An expansion cohort from the phase 2 EPCORE NHL-1 trial demonstrated strong efficacy of epcoritamab in patients with relapsed/refractory large B-cell lymphoma.
Epcoritamab (DuoBody- CD3xCD20) showed durable responses and efficacy for patients with relapsed/refractory large B-cell lymphoma (LBCL), according to results of the phase 2 EPCORE NHL-1 expansion cohort (NCT03625037) presented at the 2022 European Hematology Association Congress.1,2
An overall response rate (ORR) of 63% (95% CI, 55%-71%) with a complete response (CR) of 39% (95% CI, 31%-47%) was observed in the overall population of patients treated with epcoritamab (n = 157). In those who were naïve to CAR T-cell therapy, 69% had an ORR and 42% had a CR. Of the patients who had previously received CAR T-cell therapy, with an ORR of 54% and 34% had a CR. The median follow-up was 10.7 months and the median duration of response (DOR) was estimated to be 12 months. The median DOR for those achieving a CR was not reached, and 89% of patients were still in CR at 9 months.
“Large B-cell lymphoma is a fast-growing, difficult-to-treat type of aggressive non-Hodgkin’s lymphoma. Some treatment approaches like chemotherapy and immunotherapy have been in place for decades and newer treatments like CAR T-cell therapies involve multiple steps before a patient can begin treatment, so there is still a need for additional treatment options,” Catherine Thieblemont, professor and head of the Hemato-Oncology Department at Hôpital Saint-Louis in Paris, France, said in a news release. “The data presented today suggest that epcoritamab has the potential to provide patients living with LBCL an accessible, effective treatment with a safety profile that may fulfill an unmet need.”
Previous results were announced in April 2022 for patients who had received at least 2 prior lines of systemic therapy, 38.9% of whom had prior CAR T-cell therapy.3 The median number of lines of prior therapy was 3.5. Patients received weekly subcutaneous epcoritamab at 48 mg during cycles 1 to 3, biweekly doses during cycles 4 to 9, and 4 times per week for cycles 10 and beyond. Patients continued treatment until disease progression or unacceptable toxicity, with inpatient monitoring required for the first 24 hours.
Sixty-one percent of patients were refractory to prior treatment, 20% had prior autologous stem cell transplantation, and 39% had received CAR T-cell therapy. The median patient age was 64 years, with 50% having an ECOG performance score of 1. Of the entire cohort, 89% had diffuse large B-cell lymphoma, 70% had de novo diffuse large B-cell lymphoma (DLBCL), 9 patients had high-grade B-cell lymphoma, 4 had primary mediastinal LBCL, and 5 had follicular lymphoma of grade 3B.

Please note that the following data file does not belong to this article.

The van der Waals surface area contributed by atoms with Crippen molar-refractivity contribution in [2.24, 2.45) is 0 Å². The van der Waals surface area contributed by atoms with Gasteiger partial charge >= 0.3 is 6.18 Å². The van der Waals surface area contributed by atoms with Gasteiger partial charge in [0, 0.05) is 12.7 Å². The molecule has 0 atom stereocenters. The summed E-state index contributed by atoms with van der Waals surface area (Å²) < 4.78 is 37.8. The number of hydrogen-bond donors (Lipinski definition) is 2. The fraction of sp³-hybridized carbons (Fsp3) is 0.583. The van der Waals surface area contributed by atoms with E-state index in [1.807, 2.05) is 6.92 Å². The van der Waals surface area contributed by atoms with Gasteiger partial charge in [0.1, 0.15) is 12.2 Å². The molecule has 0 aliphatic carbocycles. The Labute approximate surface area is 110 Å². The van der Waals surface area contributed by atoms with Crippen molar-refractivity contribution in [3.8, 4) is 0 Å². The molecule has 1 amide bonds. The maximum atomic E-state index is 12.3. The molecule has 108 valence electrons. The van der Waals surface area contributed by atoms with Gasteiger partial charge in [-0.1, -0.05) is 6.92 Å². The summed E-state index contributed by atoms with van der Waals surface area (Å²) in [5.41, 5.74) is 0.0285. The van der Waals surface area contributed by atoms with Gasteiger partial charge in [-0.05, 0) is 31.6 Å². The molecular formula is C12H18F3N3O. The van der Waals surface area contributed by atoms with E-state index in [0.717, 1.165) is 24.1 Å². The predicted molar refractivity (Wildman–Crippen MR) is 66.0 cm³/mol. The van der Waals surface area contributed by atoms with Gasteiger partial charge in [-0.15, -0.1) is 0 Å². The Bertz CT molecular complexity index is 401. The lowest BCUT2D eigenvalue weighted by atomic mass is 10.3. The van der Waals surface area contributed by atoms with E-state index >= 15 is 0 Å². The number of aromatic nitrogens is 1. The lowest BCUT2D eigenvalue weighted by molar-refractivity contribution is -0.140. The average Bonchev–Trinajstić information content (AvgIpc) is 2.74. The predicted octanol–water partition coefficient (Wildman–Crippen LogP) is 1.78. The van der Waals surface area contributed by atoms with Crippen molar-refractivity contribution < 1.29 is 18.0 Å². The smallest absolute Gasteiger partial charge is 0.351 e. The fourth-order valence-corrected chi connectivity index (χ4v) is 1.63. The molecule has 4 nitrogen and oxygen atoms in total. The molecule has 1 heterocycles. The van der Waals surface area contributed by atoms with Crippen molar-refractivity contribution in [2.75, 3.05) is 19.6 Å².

Roughly 1 in 4 patients (24%) experienced progressive disease and 3% had stable disease with epcoritamab treatment. At data cutoff, 32% of patients were continuing treatment and 68% had discontinued due to progressive disease (53%), adverse effects (AEs; 7%), allogeneic stem cell transplant(4%), withdrawal by patients (3%), or other reasons (1%).
Consistent data were derived across subgroups, without regard for age, histology, CAR T-cell therapy exposure, and number of lines of prior treatment patients, for an ORR of 46%. In 96 patients who were naïve to CAR T-cell therapy, the ORR was 69% with 27% having a CR. Those who were older than 75 years (n = 29) had an ORR of 72% and those with transformed DLBCL (n = 40) had an ORR of 68%.
The median overall survival was not reached, and the rate at 6 and 12 months were 70.6% (95% CI, 62.7%-77.2%) and 56.9% (95% CI, 47.3%-65.4%), respectively. The median progression-free survival (PFS) was not reached in patients with CR, with 89% of those maintaining their response at 9 months. The median PFS in the overall population was 4.4 months (95% CI, 3.0-7.9) and the rate at 6 months was 43.9% (95% CI, 35.7%-51.7%).
AEs were mostly observed during the first 3 treatment cycles, with cytokine release syndrome (CRS; 49.6%), neutropenia (28%), pyrexia (23.5%), and fatigue (22.9%) occurring most frequently. Immune effector cell–associated neurotoxicity syndrome (ICANS) of grade 1 or 2 was observed in 9 patients, all of which resolved; 1 patient experienced a grade 5 ICANS. Of those who experienced CRS, 2.5% experienced grade 3 events. The median time to onset from the first full dose was 20 hours, with 98.7% of patients having full resolution of CRS. The median time to resolution from the first full dose was 48 hours. One patient discontinued treatment due to CRS.